All in all, the Alzheimer’s disease drug pipeline is bigger and more diverse than ever before. Of the current 187 trials across phase 1-3 as of the start of 2023, 58 entered the pipeline in the last year. Aiding in these trials is the rapid proliferation of biomarkers – tests that can help determine with increasing sensitivity and specificity whether someone has Alzheimer’s (which is heavily misdiagnosed), what kind of pathology they might have in their brain, and what effect any therapeutic might be having on it. As these biomarkers move away from invasive imaging procedures like PET scans or fluids like spinal taps for CSF, and more towards faster, easier, and less invasive technologies like blood tests, retinal scans, and digital biomarkers (think smart watches and other personal health devices), the potential for early diagnosis, intervention, and even prevention becomes enormous, and significant strides are being made especially in the area of fluid biomarkers. Digital technologies will also transform how trials are conducted, improving patient public involvement, aiding recruitment into trials (a major bottleneck), and making participation easier.

This highlights the issue that, on the one hand, having treatments available for dementia will be critically important, but preventing the disease in the first place would be ideal. The last several years has seen a surge of understanding around dementia risk factors. The 2020 report of the Lancet Commission on Dementia Prevention, Intervention, and Care has had a particularly pervasive impact on the field, highlighting the potential of modifiable risk factors, including things like less education, hearing loss, obesity, smoking, air pollution, and social isolation, and suggesting that as much as 40% of dementia risk might be able to be mitigated. The recent fervour and success around drugs like Ozempic, a diabetes drugs recently repurposed for weight loss, may also spell good news for dementia prevention and prevalence, should they result in lower population levels of obesity.

This speaks to a new era of agency for Alzheimer’s disease – a sense that there is something we can do about it. For decades, the pervasive narrative when it came to dementia risk was that you would rather not know if you were at risk – after all, what could you do about it, other than worry? Now, I believe, this is changing. After the long winter of no therapeutic approvals for the disease, hope springs eternal, and the persistence of the past decades of patient research is bearing fruit.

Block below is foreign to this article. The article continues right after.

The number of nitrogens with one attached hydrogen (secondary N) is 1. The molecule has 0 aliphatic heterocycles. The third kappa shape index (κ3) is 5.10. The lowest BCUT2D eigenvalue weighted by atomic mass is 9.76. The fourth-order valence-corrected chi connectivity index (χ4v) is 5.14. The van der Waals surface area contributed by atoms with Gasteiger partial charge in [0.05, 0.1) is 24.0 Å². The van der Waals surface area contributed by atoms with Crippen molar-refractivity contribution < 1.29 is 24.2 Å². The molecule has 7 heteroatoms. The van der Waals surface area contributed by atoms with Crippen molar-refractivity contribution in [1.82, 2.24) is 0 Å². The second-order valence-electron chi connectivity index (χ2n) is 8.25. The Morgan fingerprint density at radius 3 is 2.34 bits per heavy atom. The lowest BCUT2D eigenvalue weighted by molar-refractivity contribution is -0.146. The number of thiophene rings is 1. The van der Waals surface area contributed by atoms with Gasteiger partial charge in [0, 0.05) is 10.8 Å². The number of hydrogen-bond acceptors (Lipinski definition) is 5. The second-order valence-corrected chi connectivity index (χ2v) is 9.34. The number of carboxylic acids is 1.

We have a much better understanding of the molecular pathways underlying the disease, and much better tools to investigate them than ever before. These are yielding a rapidly growing and increasingly diverse array of therapeutic targets and strategies, and major breakthroughs are already occurring. Crucially, we also know more about the risk factors leading to disease, and how many of these may be prevented. The sense of momentum in the space is bringing in more energy, more optimism, and more funding – a flywheel that will hopefully continue in coming years and yield more fruit than those past. While a cure might be a long way off still, there is progress that is happening today that is tangible, important, and worth celebrating. Now we get to work on the next steps. There is much we can do.

Don’t miss the Alzheimer’s Disease International webinar launch of their World Alzheimer Report on risk reduction. 21 September, 1pm (BST) 🔗Register here:

Ajantha Abey Profile Picture

Ajantha Abey


Ajantha Abey is a PhD student in the Kavli Institute at University of Oxford. He is interested in the cellular mechanisms of Alzheimer’s, Parkinson’s, and other diseases of the ageing brain. Previously, having previoulsy explored neuropathology in dogs with dementia and potential stem cell replacement therapies. He now uses induced pluripotent stem cell derived neurons to try and model selective neuronal vulnerability: the phenomenon where some cells die but others remain resilient to neurodegenerative diseases.